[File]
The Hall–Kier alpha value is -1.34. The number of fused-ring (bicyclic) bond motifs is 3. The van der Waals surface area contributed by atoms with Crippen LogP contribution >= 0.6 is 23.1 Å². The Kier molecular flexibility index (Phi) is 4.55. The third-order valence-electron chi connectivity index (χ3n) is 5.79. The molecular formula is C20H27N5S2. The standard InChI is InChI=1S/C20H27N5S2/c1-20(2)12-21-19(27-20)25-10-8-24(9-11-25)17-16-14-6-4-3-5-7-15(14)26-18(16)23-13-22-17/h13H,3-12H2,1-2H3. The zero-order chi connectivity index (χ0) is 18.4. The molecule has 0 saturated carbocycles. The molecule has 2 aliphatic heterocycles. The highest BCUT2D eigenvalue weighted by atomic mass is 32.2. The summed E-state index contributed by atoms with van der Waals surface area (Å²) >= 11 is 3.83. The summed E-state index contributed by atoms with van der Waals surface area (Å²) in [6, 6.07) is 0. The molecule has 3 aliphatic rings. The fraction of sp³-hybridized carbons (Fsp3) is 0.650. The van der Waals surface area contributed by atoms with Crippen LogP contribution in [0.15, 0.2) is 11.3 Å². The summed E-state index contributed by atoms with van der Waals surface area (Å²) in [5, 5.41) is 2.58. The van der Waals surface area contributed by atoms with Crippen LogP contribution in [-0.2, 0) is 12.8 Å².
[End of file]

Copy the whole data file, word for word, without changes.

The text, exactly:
The Hall–Kier alpha value is -1.34. The number of fused-ring (bicyclic) bond motifs is 3. The van der Waals surface area contributed by atoms with Crippen LogP contribution >= 0.6 is 23.1 Å². The Kier molecular flexibility index (Phi) is 4.55. The third-order valence-electron chi connectivity index (χ3n) is 5.79. The molecular formula is C20H27N5S2. The standard InChI is InChI=1S/C20H27N5S2/c1-20(2)12-21-19(27-20)25-10-8-24(9-11-25)17-16-14-6-4-3-5-7-15(14)26-18(16)23-13-22-17/h13H,3-12H2,1-2H3. The zero-order chi connectivity index (χ0) is 18.4. The molecule has 0 saturated carbocycles. The molecule has 2 aliphatic heterocycles. The highest BCUT2D eigenvalue weighted by atomic mass is 32.2. The summed E-state index contributed by atoms with van der Waals surface area (Å²) >= 11 is 3.83. The summed E-state index contributed by atoms with van der Waals surface area (Å²) in [6, 6.07) is 0. The molecule has 3 aliphatic rings. The fraction of sp³-hybridized carbons (Fsp3) is 0.650. The van der Waals surface area contributed by atoms with Crippen LogP contribution in [0.15, 0.2) is 11.3 Å². The summed E-state index contributed by atoms with van der Waals surface area (Å²) in [5, 5.41) is 2.58. The van der Waals surface area contributed by atoms with Crippen LogP contribution in [-0.2, 0) is 12.8 Å².